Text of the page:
The matter still rests with the government for final approval, he said.
McCartney told Guardian Business that he is aware of this other form of technology, and believes it could be very effective in The Bahamas as a law enforcement tool.
His only concern is the price tag.
"We looked at that technology, and it appears to be something we could make use of," he said. "I think the cost is an issue, and at the time, it was not deemed to be a priority, so we went with the CCTV cameras."
The RBPF would consider using the technology in the future, he said.
Speaking from California, Barker pointed out that the gun shot and explosive detection system does not necessarily have to replace the CCTV cameras.
Instead, it can supplement and be added on to the system for more safety and support.
Meanwhile, the price of the new technology may not be as expensive as some might think.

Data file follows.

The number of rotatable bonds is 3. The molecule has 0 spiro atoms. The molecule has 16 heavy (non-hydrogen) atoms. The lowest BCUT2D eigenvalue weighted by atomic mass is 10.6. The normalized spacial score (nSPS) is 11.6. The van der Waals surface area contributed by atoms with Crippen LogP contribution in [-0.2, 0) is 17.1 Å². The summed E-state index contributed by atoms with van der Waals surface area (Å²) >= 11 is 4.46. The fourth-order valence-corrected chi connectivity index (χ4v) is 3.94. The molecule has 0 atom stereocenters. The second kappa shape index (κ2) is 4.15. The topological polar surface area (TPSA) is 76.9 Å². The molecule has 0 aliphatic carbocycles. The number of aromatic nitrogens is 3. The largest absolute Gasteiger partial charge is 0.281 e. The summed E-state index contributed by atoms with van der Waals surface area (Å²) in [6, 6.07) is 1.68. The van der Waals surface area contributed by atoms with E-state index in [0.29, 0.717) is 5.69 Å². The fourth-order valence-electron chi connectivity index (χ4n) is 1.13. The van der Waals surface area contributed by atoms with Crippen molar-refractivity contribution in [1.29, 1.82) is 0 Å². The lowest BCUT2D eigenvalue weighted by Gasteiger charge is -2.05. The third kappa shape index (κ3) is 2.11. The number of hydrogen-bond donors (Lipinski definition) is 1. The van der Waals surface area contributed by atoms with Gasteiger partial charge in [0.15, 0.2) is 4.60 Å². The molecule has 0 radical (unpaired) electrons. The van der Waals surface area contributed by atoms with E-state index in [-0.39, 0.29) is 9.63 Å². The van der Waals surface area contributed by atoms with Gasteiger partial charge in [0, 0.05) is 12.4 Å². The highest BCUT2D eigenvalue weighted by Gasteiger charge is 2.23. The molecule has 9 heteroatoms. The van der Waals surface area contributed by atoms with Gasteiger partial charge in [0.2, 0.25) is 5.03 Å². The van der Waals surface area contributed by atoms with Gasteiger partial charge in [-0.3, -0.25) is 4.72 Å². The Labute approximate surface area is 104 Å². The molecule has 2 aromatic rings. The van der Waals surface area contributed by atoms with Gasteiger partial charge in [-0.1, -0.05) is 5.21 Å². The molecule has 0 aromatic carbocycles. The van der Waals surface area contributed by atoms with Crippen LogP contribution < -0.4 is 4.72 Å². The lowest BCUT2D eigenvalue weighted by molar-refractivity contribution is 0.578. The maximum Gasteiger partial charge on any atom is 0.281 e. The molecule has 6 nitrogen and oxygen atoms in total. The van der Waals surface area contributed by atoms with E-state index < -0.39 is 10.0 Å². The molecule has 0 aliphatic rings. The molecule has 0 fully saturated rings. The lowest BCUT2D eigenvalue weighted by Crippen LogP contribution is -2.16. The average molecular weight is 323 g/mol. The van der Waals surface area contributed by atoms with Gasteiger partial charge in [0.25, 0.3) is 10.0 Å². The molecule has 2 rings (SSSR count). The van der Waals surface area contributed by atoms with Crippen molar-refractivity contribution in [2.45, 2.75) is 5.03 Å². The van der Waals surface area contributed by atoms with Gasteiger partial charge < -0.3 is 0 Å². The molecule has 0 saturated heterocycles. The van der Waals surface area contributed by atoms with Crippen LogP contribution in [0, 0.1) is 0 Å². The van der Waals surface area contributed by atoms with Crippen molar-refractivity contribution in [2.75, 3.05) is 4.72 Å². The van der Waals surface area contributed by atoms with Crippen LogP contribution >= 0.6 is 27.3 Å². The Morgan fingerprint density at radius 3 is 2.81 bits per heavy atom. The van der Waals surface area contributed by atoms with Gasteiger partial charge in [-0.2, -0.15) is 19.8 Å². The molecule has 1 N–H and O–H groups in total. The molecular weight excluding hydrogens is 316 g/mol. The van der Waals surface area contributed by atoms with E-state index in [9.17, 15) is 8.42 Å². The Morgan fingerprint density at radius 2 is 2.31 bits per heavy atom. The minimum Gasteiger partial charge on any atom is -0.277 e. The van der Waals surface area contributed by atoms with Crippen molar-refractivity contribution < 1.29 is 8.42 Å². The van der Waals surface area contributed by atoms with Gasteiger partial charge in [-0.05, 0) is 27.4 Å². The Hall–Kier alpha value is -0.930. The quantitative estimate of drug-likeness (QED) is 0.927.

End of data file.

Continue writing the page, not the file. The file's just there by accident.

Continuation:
"There are a variety of different packages, but this unit, including a command center, computers, servers, a camera and all the technology you need, would cost in the neighborhood of $35,000," Barker told Guardian Business.
"Each additional camera would cost about $5,000 to $10,000."
Considering the current initiative for CCTV cameras is in the range of $7 million, his Bahamian firm can likely deliver at a reasonable price, he said.
Smith, Barker's partner at Virclom Technologies, said they first met at Oklahoma University, and with a Master's in marketing, he tries to promote the system throughout North America on behalf of Safety Dynamics.